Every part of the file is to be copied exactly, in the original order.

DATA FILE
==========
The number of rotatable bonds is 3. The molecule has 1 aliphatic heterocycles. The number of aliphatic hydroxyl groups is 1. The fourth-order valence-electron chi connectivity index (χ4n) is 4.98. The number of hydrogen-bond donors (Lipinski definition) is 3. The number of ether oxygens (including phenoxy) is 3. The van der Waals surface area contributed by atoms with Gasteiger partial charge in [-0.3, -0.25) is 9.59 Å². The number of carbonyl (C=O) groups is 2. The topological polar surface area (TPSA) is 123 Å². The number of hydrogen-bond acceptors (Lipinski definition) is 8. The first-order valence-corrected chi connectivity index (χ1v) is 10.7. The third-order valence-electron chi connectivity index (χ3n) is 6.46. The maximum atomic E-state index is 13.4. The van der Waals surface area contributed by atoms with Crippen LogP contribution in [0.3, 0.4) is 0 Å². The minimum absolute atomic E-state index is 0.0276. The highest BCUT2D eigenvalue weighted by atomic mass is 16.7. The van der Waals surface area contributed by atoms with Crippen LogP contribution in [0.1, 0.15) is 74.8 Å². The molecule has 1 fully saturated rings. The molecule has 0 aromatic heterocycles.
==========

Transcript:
The number of rotatable bonds is 3. The molecule has 1 aliphatic heterocycles. The number of aliphatic hydroxyl groups is 1. The fourth-order valence-electron chi connectivity index (χ4n) is 4.98. The number of hydrogen-bond donors (Lipinski definition) is 3. The number of ether oxygens (including phenoxy) is 3. The van der Waals surface area contributed by atoms with Gasteiger partial charge in [-0.3, -0.25) is 9.59 Å². The number of carbonyl (C=O) groups is 2. The topological polar surface area (TPSA) is 123 Å². The number of hydrogen-bond acceptors (Lipinski definition) is 8. The first-order valence-corrected chi connectivity index (χ1v) is 10.7. The third-order valence-electron chi connectivity index (χ3n) is 6.46. The maximum atomic E-state index is 13.4. The van der Waals surface area contributed by atoms with Crippen LogP contribution in [0.3, 0.4) is 0 Å². The minimum absolute atomic E-state index is 0.0276. The highest BCUT2D eigenvalue weighted by atomic mass is 16.7. The van der Waals surface area contributed by atoms with Crippen LogP contribution in [0.1, 0.15) is 74.8 Å². The molecule has 1 fully saturated rings. The molecule has 0 aromatic heterocycles.